Example: Setting up user accounts and Emacs for each, variable amount of users

So far we've seen a several features, and got them explained briefly. In this section, we will look at a loop construct, specifically with_items. In my own playbooks I usually use with_items or with_indexed_items, but loop does the same in a more modern way.

- hosts: all
  become: true

      - themkat
      - arttheclown
      - leatherface

    - name: Make sure Emacs is installed
	  - emacs
	  - git
	 state: present

     - name: set up users
	 name: ""
       with_items: ""

     - name: Download Emacs  config
	 dest: "/home/.emacs.d"
       with_items: ""

Here we iterate on the users variable, running the module user and git for each of them. The end result is that the users themkat, arttheclown and leatherface all have themkat's Emacs setup ready to be used! (authors remark: I'm indeed very happy I don't share any computers with Art the Clown or Leatherface…)

Modules and extra tools to make playbooks

There are many Ansible modules you can use, and if you don't find what you need you will probably find it in a collection (see below). Some useful highlights include:

  • package, apt, yum
  • user
  • file (creating/touching files, making directory, setting modes etc.)
  • lineinfile (edits single lines in files, and make sure they are at in given state. Uses regular expressions to find the line to edit, and adds it if its not present)
  • template (make a file from a Jinja2 template. Useful to configure various programs like webservers)
  • get_uri (download a file to the server. Can include checksums to validate correctness)
  • service
  • k8s and k8s_info (handling of Kubernetes clusters)

There are one very useful thing we have not covered above: setting environment variables. This is quite simple in Ansible, just add a environment section in addition to the name and module, and fill it with the name and values or your environment variables.

The interested reader might also check out blocks, which provide logical groupings. If you need fault tolerance like rollbacks, they also provide a try-catch-finally like structure to use (i.e, try=try to do something, catch=do if it fails, finally=always do).

Inventory plugins

Maybe you manage a lot of computers, create new ones quickly, and find it tedious to update your inventory file? It grows big too! Do I really need to write all my IPs/hostnames in a file? No! There are actually plugins that can help you dynamically fetch the inventory based on certain parameters. Also, AWS EC2 plugin, Azure plugin, and many more exists, even if you sometimes have to use ansible-galaxy to install them. Maybe you have tagged your virtual machine or something similar to identify them? Then use those specific tags to put them into host groups, and you are all set!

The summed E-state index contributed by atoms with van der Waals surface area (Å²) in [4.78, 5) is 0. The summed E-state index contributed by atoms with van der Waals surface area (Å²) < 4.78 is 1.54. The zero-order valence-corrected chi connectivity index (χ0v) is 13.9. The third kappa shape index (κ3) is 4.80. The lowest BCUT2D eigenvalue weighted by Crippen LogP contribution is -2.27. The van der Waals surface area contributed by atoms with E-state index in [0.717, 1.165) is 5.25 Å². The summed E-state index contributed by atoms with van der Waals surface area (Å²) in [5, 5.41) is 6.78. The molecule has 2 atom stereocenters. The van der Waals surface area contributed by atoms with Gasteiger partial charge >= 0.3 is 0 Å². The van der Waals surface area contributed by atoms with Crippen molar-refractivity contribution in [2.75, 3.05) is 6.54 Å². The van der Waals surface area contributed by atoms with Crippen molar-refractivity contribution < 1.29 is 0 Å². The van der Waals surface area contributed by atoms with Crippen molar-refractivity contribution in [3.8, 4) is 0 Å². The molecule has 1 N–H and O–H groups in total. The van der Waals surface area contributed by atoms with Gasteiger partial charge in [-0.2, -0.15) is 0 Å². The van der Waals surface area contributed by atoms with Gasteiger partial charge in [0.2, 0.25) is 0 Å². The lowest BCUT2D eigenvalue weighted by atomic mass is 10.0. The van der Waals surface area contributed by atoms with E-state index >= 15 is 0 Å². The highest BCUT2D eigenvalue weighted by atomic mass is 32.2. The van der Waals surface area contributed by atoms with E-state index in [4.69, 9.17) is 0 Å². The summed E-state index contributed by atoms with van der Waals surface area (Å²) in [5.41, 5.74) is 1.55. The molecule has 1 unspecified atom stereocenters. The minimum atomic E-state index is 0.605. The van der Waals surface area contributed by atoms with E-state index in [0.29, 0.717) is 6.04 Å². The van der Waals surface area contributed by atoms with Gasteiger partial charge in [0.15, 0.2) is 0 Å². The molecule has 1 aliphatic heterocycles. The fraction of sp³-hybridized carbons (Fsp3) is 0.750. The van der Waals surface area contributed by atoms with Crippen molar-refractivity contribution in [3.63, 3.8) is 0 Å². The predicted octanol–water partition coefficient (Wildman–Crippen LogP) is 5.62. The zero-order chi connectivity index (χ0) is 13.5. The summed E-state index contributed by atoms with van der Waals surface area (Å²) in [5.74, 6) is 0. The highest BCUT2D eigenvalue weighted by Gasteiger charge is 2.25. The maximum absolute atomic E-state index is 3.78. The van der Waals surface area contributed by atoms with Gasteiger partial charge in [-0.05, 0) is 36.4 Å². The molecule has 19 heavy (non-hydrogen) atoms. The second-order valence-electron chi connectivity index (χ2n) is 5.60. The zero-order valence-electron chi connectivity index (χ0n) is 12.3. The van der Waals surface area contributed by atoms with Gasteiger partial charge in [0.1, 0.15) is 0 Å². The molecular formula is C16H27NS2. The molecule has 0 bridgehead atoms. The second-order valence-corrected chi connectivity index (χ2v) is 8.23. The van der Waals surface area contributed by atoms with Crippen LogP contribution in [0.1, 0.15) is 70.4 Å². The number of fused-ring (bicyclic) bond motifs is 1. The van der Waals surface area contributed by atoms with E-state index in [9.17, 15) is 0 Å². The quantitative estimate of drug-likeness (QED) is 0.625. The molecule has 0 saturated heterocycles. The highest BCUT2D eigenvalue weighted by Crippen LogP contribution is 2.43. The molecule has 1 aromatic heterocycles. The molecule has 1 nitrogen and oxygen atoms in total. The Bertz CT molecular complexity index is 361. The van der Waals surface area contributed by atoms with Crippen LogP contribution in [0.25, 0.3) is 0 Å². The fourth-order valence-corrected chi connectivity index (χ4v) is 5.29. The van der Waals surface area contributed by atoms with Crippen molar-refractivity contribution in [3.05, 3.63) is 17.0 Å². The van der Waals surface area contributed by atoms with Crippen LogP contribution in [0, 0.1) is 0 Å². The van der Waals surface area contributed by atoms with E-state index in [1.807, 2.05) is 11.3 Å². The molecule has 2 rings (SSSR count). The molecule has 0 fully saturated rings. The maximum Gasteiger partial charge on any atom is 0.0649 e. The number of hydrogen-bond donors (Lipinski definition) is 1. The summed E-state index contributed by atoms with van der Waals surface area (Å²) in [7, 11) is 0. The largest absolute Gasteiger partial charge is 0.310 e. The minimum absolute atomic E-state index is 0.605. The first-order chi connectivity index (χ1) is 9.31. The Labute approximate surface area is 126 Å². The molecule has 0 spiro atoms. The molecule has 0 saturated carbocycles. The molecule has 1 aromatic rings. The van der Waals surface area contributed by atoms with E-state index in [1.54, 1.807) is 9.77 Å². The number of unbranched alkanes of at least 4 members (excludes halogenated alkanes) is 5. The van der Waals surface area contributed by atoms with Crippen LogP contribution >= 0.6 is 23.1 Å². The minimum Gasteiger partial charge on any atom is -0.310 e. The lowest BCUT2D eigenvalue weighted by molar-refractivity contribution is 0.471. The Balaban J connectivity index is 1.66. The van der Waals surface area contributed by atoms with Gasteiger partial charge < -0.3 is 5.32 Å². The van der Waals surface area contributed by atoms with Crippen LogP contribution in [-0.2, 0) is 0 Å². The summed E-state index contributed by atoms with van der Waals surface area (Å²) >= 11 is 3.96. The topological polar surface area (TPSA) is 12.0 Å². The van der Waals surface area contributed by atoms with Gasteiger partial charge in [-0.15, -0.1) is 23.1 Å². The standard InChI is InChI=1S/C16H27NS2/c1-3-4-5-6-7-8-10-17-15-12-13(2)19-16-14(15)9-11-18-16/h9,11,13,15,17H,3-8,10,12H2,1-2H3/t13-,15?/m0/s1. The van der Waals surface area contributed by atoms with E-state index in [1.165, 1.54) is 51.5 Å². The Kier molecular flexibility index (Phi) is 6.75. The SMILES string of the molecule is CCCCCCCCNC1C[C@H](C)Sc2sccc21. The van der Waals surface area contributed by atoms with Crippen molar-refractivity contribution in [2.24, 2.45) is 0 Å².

If you can't find what you are looking for somewhere else, you can always make your own!

Testing playbooks?

There are indeed tools you can use to test your playbooks, and to work in a more test driven approach. My approach so far has been the following:

  1. Use a virtual machine to define the basic setup. Here I use yamllint and ansible-lint to fix basic best practices and possible issues (ansible-lint is quite clever here!).
  2. Use Molecule to write basic tests, fix idempotency issues missed earlier, make sure that setup works possibly more bare bones setups than the VMs etc. Molecule config is YAML, and the tests themselves are written in Ansible Playbook syntax. You may wonder what the it tests your playbooks on? You can choose VMs (using Vagrant), containers (using Docker) or probably something else. I use Docker for my tests, and it works great.

Testing playbooks is a topic in itself, so to not clutter up the entire article we will save that for a possible later article :) I will say that yamllint and ansible-lint together filters out the worst syntax related mistakes, and ansible-lint also checks for some best practices that can help you avoid mistakes.

Roles and collections

Both roles and collection can be installed and handled with the ansible-galaxy tool.

Roles are "packages" of tasks we can import. Think of it as include_tasks on steroids! A role we use can have its own variables, files, templates etc., making it a powerful way of making the closest thing we have to "Ansible packages". To use a role, we simply install it with ansible-galaxy, and use it like this in our play:

- host: myhost

    - namespace.rolename

That's it! Then all tasks in the namespace.rolename role will run!

Collections are, like the name suggests, collections of roles, plugins, modules and similar. Why do we need it when we have roles? Roles can have plugins included after all… Well, roles are not really made for that, but are made for executing tasks (i.e, it happens at default when importing roles in a playbook). Collections, on the other hand, makes including different resource types easier. If that sounds interesting, I suggest reading the documentation. Collections, like roles, is a topic in itself, and I would not make it justice in a single blog article.

Further reading and resources

Hopefully you now know the basics of Ansible, and have some links for gaining more knowledge. To learn Ansible, I think the best resource is Jeff Geerling's book Ansible for Devops. If you prefer videos, he has also done a Ansible 101 video series. These resources covers almost everything you would like to know. To really learn Ansible you have to play around with it as well off course.

Some of you may be asking: Is Ansible still useful in a cloud native environment? Do we still need to manage computers? Jeff Geerling has also written a very interesting article on that. The answer is yes! You may not always get what you need from managed services on cloud platforms, and may need to set things up yourself in virtual machines. Ansible can also be used to manage your own Kubernetes clusters, create container images, make operators and more. So even if you are not maintaining your own machines, there are use cases for it in this cloud native world.

Other posts that might interest you: